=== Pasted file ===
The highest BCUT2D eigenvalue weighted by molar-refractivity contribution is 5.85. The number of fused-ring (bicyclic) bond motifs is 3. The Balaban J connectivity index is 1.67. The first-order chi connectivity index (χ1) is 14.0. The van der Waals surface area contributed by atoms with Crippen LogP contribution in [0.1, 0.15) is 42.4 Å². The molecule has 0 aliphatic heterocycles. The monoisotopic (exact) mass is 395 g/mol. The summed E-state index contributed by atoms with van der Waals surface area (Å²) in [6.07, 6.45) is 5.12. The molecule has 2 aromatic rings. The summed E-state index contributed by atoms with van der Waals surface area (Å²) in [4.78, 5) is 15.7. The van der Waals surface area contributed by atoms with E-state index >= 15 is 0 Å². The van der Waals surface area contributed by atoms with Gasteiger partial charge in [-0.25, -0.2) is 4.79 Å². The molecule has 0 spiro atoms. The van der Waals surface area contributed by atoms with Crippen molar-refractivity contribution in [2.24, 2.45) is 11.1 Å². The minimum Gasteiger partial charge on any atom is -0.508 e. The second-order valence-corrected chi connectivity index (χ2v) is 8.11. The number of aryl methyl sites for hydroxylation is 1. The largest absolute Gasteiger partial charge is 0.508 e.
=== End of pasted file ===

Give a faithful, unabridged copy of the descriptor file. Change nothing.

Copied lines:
The highest BCUT2D eigenvalue weighted by molar-refractivity contribution is 5.85. The number of fused-ring (bicyclic) bond motifs is 3. The Balaban J connectivity index is 1.67. The first-order chi connectivity index (χ1) is 14.0. The van der Waals surface area contributed by atoms with Crippen LogP contribution in [0.1, 0.15) is 42.4 Å². The molecule has 0 aliphatic heterocycles. The monoisotopic (exact) mass is 395 g/mol. The summed E-state index contributed by atoms with van der Waals surface area (Å²) in [6.07, 6.45) is 5.12. The molecule has 2 aromatic rings. The summed E-state index contributed by atoms with van der Waals surface area (Å²) in [4.78, 5) is 15.7. The van der Waals surface area contributed by atoms with E-state index >= 15 is 0 Å². The van der Waals surface area contributed by atoms with Gasteiger partial charge in [-0.25, -0.2) is 4.79 Å². The molecule has 0 spiro atoms. The van der Waals surface area contributed by atoms with Crippen molar-refractivity contribution in [2.24, 2.45) is 11.1 Å². The minimum Gasteiger partial charge on any atom is -0.508 e. The second-order valence-corrected chi connectivity index (χ2v) is 8.11. The number of aryl methyl sites for hydroxylation is 1. The largest absolute Gasteiger partial charge is 0.508 e.